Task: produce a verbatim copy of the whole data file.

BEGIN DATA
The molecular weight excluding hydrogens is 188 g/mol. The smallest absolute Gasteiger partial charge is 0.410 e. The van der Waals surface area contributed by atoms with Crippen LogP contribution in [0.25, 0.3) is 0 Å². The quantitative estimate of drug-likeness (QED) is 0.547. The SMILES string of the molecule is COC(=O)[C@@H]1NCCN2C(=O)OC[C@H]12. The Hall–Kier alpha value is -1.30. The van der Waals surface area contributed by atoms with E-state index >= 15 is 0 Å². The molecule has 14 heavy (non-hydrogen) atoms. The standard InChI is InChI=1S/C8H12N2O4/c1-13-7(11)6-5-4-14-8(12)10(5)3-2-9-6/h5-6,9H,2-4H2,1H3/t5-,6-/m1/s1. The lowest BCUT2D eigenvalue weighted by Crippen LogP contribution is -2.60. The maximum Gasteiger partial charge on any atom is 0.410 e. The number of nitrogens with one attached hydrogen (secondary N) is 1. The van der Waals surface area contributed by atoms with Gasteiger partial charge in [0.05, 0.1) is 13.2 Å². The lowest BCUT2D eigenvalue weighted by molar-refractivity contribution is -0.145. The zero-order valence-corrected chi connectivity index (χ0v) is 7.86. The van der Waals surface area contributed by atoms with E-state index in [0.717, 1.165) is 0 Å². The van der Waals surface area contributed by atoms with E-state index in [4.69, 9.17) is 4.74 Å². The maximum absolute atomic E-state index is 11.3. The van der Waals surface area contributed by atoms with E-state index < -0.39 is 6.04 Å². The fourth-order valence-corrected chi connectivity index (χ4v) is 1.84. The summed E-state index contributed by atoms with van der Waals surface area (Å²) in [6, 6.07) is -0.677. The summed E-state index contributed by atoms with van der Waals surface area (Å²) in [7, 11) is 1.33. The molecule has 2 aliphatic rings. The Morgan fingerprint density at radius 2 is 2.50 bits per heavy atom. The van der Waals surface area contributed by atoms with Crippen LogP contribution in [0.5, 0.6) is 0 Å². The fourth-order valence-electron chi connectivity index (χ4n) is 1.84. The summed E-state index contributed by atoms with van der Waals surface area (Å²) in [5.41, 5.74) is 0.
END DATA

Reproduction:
The molecular weight excluding hydrogens is 188 g/mol. The smallest absolute Gasteiger partial charge is 0.410 e. The van der Waals surface area contributed by atoms with Crippen LogP contribution in [0.25, 0.3) is 0 Å². The quantitative estimate of drug-likeness (QED) is 0.547. The SMILES string of the molecule is COC(=O)[C@@H]1NCCN2C(=O)OC[C@H]12. The Hall–Kier alpha value is -1.30. The van der Waals surface area contributed by atoms with E-state index >= 15 is 0 Å². The molecule has 14 heavy (non-hydrogen) atoms. The standard InChI is InChI=1S/C8H12N2O4/c1-13-7(11)6-5-4-14-8(12)10(5)3-2-9-6/h5-6,9H,2-4H2,1H3/t5-,6-/m1/s1. The lowest BCUT2D eigenvalue weighted by Crippen LogP contribution is -2.60. The maximum Gasteiger partial charge on any atom is 0.410 e. The number of nitrogens with one attached hydrogen (secondary N) is 1. The van der Waals surface area contributed by atoms with Gasteiger partial charge in [0.05, 0.1) is 13.2 Å². The lowest BCUT2D eigenvalue weighted by molar-refractivity contribution is -0.145. The zero-order valence-corrected chi connectivity index (χ0v) is 7.86. The van der Waals surface area contributed by atoms with E-state index in [0.717, 1.165) is 0 Å². The van der Waals surface area contributed by atoms with E-state index in [4.69, 9.17) is 4.74 Å². The maximum absolute atomic E-state index is 11.3. The van der Waals surface area contributed by atoms with E-state index < -0.39 is 6.04 Å². The fourth-order valence-corrected chi connectivity index (χ4v) is 1.84. The summed E-state index contributed by atoms with van der Waals surface area (Å²) in [6, 6.07) is -0.677. The summed E-state index contributed by atoms with van der Waals surface area (Å²) in [7, 11) is 1.33. The molecule has 2 aliphatic rings. The Morgan fingerprint density at radius 2 is 2.50 bits per heavy atom. The van der Waals surface area contributed by atoms with Crippen LogP contribution in [0.5, 0.6) is 0 Å². The fourth-order valence-electron chi connectivity index (χ4n) is 1.84. The summed E-state index contributed by atoms with van der Waals surface area (Å²) in [5.41, 5.74) is 0.